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What is Cantu Syndrome?

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Cantu syndrome, or hypertrichotic osteochondrodysplasia, is a condition characterized by a range of severe and systemic defects in the body.

Credit: Evgeny Atamanenko/Shutterstock.com

It was first described in 1982 and is caused by mutations in two distinctive genes that code for the regulatory or pore-forming subunits of KATP channels in the heart. Only about 50 cases of this rare disorder have been reported the world over. Most have detectable mutations in the ABCC9 or (much rarer) KCNJ8 genes.

These mutations cause gain-of-function in the isoforms of the ATP-sensitive potassium channels called KATP , which are present mainly in heart muscle. This causes regulatory or pore-forming dysfunction of these channels, respectively, depending on the subunit encoded by the affected gene.


Cantu syndrome is transmitted in an autosomal dominant manner, so 50% of the offspring of an affected individual may potentially inherit the disease. Most cases are due to new mutations, however.

Clinical features

Cantu syndrome is characterized by a combination of:

  • Generalized hypertrichosis (excessive hair growth) including thick hair over the scalp, and excessive hair over the forehead, back, face and limbs
  • History of fetal macrosomia and/or polyhydramnios
  • Coarse facial features, such as a broad nose, long philtrum, wide mouth, flaring nostrils, and epicanthal folds
  • Macrocephaly, commonly present at birth or developing in childhood
  • Cardiomegaly
  • Patent ductus arteriosus (50%), which may sometimes be extremely large and may need early closure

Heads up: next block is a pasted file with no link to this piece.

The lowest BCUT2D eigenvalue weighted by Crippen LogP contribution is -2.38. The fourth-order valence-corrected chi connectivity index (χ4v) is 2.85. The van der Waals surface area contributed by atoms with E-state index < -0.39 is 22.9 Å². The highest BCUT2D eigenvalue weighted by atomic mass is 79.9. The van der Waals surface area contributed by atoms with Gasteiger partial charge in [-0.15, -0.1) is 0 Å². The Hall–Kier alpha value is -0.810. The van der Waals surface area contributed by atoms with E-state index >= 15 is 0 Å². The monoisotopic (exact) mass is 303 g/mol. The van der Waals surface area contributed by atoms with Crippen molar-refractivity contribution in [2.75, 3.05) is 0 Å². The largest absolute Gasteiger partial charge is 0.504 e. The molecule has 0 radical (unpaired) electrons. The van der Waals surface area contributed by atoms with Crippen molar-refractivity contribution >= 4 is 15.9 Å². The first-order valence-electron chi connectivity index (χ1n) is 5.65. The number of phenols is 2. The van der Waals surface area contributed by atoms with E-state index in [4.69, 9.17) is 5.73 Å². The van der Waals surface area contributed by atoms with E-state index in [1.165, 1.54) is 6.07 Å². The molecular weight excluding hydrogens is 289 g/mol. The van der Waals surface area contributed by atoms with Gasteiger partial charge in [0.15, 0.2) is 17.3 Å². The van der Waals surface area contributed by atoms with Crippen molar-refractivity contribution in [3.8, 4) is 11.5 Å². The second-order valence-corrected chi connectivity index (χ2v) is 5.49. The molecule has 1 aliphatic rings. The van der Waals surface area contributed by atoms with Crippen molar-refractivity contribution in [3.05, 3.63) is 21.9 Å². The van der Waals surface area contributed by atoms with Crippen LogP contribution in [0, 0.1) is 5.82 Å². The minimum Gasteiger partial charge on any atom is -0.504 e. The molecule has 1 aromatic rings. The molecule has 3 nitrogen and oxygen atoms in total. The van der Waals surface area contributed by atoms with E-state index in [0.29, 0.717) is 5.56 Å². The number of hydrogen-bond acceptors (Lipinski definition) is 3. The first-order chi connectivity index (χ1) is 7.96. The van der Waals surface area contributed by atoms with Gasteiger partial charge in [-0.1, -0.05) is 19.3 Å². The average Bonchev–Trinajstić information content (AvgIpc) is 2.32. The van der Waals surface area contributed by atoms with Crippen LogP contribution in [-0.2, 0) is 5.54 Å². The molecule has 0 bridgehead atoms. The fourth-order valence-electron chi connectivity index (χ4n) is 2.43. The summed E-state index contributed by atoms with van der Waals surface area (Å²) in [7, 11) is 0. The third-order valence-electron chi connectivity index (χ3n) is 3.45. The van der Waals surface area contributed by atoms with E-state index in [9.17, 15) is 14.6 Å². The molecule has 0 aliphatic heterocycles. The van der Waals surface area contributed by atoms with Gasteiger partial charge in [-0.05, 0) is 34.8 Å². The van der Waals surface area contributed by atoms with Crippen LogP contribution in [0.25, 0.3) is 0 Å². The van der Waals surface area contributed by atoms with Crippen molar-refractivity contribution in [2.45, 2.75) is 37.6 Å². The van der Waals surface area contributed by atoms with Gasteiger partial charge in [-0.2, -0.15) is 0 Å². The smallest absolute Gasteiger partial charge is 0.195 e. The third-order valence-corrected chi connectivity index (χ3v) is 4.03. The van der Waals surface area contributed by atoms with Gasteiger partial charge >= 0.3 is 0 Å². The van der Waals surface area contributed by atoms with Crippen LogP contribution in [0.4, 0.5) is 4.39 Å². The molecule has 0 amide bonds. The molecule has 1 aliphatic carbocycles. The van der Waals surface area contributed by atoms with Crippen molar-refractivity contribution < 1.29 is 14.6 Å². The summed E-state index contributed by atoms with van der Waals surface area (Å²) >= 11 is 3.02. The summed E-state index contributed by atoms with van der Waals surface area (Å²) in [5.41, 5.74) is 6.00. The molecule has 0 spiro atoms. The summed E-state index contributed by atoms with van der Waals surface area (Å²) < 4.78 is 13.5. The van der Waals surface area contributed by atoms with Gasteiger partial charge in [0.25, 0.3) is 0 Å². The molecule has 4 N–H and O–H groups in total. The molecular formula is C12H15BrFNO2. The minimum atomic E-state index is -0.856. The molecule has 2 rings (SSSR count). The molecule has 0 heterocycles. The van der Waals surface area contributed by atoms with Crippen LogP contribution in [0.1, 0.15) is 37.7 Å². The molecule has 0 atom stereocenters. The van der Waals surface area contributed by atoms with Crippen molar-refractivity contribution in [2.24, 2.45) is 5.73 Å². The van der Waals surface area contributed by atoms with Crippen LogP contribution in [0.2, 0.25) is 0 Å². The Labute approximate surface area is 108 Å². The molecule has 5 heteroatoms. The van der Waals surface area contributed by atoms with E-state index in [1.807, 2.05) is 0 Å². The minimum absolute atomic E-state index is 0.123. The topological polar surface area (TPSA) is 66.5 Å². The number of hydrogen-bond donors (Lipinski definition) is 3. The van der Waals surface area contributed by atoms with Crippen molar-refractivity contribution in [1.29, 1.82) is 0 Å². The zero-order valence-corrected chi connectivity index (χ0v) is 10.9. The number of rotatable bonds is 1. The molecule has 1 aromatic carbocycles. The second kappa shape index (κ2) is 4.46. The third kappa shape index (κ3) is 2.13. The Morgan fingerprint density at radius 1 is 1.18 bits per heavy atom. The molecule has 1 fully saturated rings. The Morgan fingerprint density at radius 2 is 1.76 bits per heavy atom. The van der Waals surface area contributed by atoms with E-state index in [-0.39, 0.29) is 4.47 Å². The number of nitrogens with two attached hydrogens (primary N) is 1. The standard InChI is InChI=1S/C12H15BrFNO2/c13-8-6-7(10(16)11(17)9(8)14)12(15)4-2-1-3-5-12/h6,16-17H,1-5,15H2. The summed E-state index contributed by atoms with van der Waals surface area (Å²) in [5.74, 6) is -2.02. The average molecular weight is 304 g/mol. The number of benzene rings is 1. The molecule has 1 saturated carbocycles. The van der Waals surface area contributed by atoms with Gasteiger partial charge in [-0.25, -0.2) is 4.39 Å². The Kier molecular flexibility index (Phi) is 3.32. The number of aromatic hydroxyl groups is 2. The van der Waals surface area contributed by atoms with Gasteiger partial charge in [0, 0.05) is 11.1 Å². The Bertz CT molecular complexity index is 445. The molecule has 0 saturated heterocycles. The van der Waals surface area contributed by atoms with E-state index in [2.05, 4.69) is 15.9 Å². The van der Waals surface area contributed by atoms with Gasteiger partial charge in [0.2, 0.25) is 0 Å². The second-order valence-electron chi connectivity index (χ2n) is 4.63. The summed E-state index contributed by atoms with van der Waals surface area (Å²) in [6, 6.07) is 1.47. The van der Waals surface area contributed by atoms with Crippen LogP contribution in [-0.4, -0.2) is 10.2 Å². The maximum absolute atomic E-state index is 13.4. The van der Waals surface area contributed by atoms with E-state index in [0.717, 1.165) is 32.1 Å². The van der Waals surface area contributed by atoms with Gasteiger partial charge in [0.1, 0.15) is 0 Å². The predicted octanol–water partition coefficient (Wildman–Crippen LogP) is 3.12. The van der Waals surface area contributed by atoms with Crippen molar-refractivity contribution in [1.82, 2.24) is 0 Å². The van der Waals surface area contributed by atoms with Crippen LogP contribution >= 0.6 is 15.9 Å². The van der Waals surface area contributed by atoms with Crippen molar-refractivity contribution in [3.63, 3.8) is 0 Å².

• Pericardial effusion (20%)
  • Skeletal abnormalities (osteochondrodysplasia), such as thickened skull, broad ribs, and scoliosis, which do not usually require treatment except for scoliosis, in some cases
  • Lymphedema, which may be present at birth, but typically resolves without treatment
  • Abnormal blood vessels, such as tortuous vessels in the retina, or convoluted arteriovenous communications in the lungs at multiple sites, or dilated and tortuous vessels within the central nervous system and systemic circulations, with kcnj8 mutations
  • Behavioral problems, such as anxiety, mood fluctuations, or obsessive-compulsive disorder
  • Intelligence is typically normal, but may be higher than usual or sometimes mildly subnormal
  • Other manifestations, such as pulmonary hypertension, abnormal connective tissue with hyper-extensible joints and loose skin, little subcutaneous fat, gut abnormalities, such as umbilical hernia and upper gastrointestinal bleeds, craniosynostosis or premature fusion of cranial bones, and occasionally stunted growth due to growth hormone deficiency
  • Fetuses with Cantu syndrome are at risk for developing macrosomia and polyhydramnios, with their related consequences,­ such as preterm labor, premature birth and increased operative deliveries.
  • There are two other syndromes caused by ABCC9 mutations, namely, acromegaloid facial appearance (AFA) and hypertrichosis with acromegaloid facial features (HAFF).

Diagnosis and management

The diagnosis depends on the clinical symptoms and signs, and is confirmed by genetic testing for a mutation in ABCC9 or KCNJ8. The child must be evaluated for heart, and bone abnormalities other than those, which are obvious at presentation. Brain neuroimaging is required if the patient has persistent headaches or other neurologic symptoms.

Management is based on the symptoms. Hypertrichosis may be treated with depilatory therapies, whether mechanical (shaving) or more sophisticated methods. Heart defects and scoliosis must be treated as early as required. Edema may require compression stockings if persistent or troublesome.

Yearly follow ups are mandatory to monitor the heart size as well as function and other complications. Genetic counseling is offered to the family if one of the above mutations is detected in a proband. Some clinically unaffected parents may have germline or somatic mosaicism and may have thus escaped serious manifestations.

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